I studied mechanical engineering at university, and am a chartered engineer. Before a career change to organ building, I enjoyed 15 years working mainly in private sector consultancy – apart from four years as a civil servant – on the procurement and management of major construction projects such as schools, hospitals, motorways, and latterly the £2.1bn Queensferry Crossing. I also acted as lenders’ technical adviser to banks, advising on the performance of contractors and project risks.
I have been an organist since the age of 14, my teachers including the late David Sanger, and have held a number of church positions. These including running the music at a church in the centre of Edinburgh for over 12 years, during which time I developed a strong interest in how organs worked, and eventually ran the Scottish equivalent of the diocesan organ advisory system. I’m now part of the choir and team of organists at Great Malvern Priory, and am occasionally persuaded to inflict recitals. It has been a privilege to have served as president of both the Edinburgh and Worcestershire organists’ associations.
I hope that this varied experience can offer some assistance to colleagues in the IBO. We face many challenges – some in tension – to preserve and strengthen our traditional craft skills; to be enlightened modern employers that are attractive places to work, known for investment in their staff; to be effective in robust project procurement procedures; and to make our work safer year-on-year.
The health of any firm depends on the health of our industry. British organ building is already an exemplar in showing that competitors are still colleagues, but there is much that can be done to enhance the way we work together to improve standards and encourage one another, and these are the areas I would hope to assist in if appointed.
 

Gary Cook

I started working with organs in 1994 when at the tender age of 14 I worked with a local organ builder to help clean and install a redundant organ in a local church. From this moment on I was bit by the bug, and contrary to what my parents wanted, I just wanted to work on organs. In 1998 I started a training position with Percy Daniel & Co. It wasn’t long until I was put onto the tuning round, assisting one of the older tuners with both driving and tuning. This soon followed by going onto the bench where I had the opportunity to tackle most areas of organ building. Much of my knowledge has been self-taught, but my time with Daniels was the perfect opportunity to put a lot of theory into practice. I left Daniels and for a period of time I had a few different jobs which included populating printed circuit boards, alarm fitting, kitchen fitting and property maintenance. All of which are useful transferrable skills in organ building. 2010 / 2011 I was given the opportunity to get back into organ building when I worked alongside Stephen Cooke on the organ at Steeple Ashton in Wiltshire. This was the start of Liberty Organs. I have since established a tuning and maintenance customer base, and have also worked on projects from cleanings to restorations and more.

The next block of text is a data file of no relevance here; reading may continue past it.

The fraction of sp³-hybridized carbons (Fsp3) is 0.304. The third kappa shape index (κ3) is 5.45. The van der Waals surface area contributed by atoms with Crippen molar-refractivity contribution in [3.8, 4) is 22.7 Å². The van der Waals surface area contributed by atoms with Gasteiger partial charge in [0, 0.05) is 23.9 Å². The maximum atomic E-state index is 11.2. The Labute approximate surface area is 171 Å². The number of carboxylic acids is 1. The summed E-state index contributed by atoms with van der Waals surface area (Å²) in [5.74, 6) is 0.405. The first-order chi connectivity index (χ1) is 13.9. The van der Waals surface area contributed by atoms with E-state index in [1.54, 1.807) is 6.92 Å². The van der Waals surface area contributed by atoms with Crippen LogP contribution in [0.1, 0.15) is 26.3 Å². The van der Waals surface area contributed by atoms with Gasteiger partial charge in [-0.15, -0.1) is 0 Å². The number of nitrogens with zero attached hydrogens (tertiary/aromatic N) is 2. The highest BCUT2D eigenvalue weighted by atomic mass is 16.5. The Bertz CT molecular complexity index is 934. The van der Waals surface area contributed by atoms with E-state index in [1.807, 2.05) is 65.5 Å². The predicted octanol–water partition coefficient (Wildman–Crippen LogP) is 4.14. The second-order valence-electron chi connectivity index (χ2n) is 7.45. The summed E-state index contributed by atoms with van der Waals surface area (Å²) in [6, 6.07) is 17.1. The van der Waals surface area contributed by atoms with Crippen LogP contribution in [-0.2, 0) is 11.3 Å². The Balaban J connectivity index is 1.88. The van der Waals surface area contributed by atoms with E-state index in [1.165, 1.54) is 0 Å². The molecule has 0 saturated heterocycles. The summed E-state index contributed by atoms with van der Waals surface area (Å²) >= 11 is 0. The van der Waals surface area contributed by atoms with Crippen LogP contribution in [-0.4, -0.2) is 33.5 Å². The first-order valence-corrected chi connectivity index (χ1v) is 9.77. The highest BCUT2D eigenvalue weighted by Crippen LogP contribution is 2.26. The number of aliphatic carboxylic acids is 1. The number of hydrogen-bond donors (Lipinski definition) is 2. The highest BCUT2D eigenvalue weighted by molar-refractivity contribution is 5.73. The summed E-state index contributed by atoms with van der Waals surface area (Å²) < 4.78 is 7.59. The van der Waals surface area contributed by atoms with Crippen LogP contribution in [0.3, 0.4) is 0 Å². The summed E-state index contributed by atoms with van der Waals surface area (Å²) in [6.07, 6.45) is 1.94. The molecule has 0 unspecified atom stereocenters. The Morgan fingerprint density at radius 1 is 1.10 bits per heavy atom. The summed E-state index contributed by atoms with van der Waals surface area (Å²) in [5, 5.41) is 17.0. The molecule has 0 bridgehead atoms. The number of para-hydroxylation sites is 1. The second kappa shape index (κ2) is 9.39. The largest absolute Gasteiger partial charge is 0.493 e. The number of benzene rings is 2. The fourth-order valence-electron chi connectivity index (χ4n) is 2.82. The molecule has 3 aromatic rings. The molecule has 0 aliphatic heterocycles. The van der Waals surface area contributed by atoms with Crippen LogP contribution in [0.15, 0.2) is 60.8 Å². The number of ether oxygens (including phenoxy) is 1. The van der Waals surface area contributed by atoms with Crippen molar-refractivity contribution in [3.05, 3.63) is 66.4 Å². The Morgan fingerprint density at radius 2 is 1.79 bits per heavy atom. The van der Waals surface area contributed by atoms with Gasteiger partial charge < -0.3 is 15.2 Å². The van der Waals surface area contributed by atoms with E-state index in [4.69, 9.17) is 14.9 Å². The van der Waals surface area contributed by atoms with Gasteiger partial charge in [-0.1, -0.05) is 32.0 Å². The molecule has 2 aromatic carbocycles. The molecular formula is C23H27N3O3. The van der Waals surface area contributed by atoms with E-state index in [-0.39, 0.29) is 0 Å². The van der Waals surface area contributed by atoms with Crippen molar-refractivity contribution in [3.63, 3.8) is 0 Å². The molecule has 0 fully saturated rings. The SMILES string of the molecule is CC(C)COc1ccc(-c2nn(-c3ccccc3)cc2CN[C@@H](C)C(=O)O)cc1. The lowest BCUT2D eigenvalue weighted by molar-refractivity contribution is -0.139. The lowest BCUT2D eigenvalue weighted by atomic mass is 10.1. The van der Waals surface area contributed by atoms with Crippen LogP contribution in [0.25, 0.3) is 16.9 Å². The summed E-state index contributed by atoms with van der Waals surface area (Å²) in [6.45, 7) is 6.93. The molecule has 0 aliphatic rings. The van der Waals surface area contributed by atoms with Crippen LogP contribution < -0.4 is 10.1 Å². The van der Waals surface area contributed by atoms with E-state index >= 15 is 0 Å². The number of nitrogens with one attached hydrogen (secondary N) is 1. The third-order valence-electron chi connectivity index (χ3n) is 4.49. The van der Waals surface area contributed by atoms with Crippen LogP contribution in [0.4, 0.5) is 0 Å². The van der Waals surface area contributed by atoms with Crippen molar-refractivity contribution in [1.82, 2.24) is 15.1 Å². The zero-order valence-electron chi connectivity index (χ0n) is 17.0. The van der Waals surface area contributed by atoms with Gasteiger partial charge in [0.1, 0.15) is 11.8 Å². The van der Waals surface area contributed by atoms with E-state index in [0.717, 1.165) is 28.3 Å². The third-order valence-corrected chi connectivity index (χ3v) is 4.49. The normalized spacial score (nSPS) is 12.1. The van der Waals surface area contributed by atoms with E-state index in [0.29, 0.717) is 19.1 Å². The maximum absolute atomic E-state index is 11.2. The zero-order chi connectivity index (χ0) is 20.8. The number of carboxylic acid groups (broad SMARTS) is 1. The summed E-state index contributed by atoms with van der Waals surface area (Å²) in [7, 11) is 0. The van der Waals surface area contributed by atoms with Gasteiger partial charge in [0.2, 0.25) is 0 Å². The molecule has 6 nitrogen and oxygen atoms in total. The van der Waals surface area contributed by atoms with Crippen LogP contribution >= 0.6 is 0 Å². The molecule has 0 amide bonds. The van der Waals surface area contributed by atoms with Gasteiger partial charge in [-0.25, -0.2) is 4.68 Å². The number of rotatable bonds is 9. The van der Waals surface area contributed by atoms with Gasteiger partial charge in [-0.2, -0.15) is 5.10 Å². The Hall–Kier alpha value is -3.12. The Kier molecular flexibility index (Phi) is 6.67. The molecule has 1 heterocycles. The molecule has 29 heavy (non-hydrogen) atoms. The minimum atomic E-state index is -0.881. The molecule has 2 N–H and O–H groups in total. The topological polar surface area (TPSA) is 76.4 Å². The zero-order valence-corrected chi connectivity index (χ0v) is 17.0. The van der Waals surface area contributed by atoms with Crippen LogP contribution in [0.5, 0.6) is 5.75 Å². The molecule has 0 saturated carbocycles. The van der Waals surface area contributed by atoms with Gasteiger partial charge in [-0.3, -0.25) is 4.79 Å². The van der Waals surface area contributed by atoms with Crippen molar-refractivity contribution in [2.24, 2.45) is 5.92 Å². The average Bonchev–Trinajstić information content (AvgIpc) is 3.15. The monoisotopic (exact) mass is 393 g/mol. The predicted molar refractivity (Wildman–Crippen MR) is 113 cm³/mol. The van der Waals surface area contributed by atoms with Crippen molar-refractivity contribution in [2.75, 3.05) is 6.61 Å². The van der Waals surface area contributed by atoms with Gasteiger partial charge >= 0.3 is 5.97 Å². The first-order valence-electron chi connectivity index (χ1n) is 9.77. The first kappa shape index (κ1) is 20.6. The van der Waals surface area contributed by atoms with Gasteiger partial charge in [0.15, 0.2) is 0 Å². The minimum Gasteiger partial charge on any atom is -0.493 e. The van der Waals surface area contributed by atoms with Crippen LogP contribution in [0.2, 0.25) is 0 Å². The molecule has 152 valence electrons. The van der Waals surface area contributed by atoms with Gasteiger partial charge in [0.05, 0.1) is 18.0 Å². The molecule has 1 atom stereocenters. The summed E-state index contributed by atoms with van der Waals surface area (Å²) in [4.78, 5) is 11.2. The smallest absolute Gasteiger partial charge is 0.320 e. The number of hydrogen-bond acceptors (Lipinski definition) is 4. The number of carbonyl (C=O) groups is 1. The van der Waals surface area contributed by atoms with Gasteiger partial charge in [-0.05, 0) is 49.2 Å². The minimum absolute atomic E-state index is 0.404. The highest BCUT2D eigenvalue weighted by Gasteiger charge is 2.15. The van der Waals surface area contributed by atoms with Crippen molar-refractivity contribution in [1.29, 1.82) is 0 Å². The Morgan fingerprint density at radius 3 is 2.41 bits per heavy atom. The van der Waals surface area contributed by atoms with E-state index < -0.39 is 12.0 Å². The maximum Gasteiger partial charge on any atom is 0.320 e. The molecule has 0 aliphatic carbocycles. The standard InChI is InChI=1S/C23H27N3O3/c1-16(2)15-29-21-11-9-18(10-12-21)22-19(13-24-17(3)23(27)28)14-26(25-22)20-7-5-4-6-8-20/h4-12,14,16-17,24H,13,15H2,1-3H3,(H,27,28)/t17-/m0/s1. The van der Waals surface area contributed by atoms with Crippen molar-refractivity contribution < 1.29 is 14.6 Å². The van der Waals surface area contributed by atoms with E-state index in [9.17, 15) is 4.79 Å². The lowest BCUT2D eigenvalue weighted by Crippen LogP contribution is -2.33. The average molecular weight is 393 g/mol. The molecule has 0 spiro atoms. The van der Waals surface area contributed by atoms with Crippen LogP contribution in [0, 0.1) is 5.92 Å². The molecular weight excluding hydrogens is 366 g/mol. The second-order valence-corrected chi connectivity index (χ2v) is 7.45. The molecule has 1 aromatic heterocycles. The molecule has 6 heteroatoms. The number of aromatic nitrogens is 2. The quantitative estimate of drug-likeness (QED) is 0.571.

I also sub-contracted to other organ builders carrying out a variety of tasks from electrical installation through to releathering of bellows and soundboards using materials and skills in a traditional time-honoured fashion. Liberty Organs became Liberty Organs Ltd in 2015 but has generally remained as myself with some assistance on occasion, though ideally the future will hold some more permanent staff.
 

Joost de Boer

I got interested in the organ in 1981 when a redundant 1882 John Nicholson organ was installed in my home town Schagen in the Netherlands. The organist put me in touch with Mrs Neeltje Verloop to learn to play the organ. Her husband Mr Gerard Verloop was then editor and publisher of the Mixtuur, a regularly published magazine about organ building and especially organ history. Gerard was responsible for the saving of numerous historic English organs from being scrapped, by finding them a new home in the Netherlands. My relation with Gerard and Neeltje has been a very important factor in my informative years that helped me, together with the encouragement from my parents, to pursue a career in organ building. I studied four years at the College for Furniture making and Woodworking in Rotterdam to gain the necessary basic skills in woodworking, restoration and draftsmanship. As part of this education I attended three short apprenticeships with amongst others Firma Flentrop and Henk van Eeken. In 1989 I had the fortune to be able to join William Drake Organ builder, after which the real learning process of how to build and restore organs really started. From the start, I have been able to benefit from assisting and witnessing the best flue and reed voicing in action. I was appointed a Director and head-voicer in 2013 during the restoration of the Bridge organ in Christ Church Spitalfields.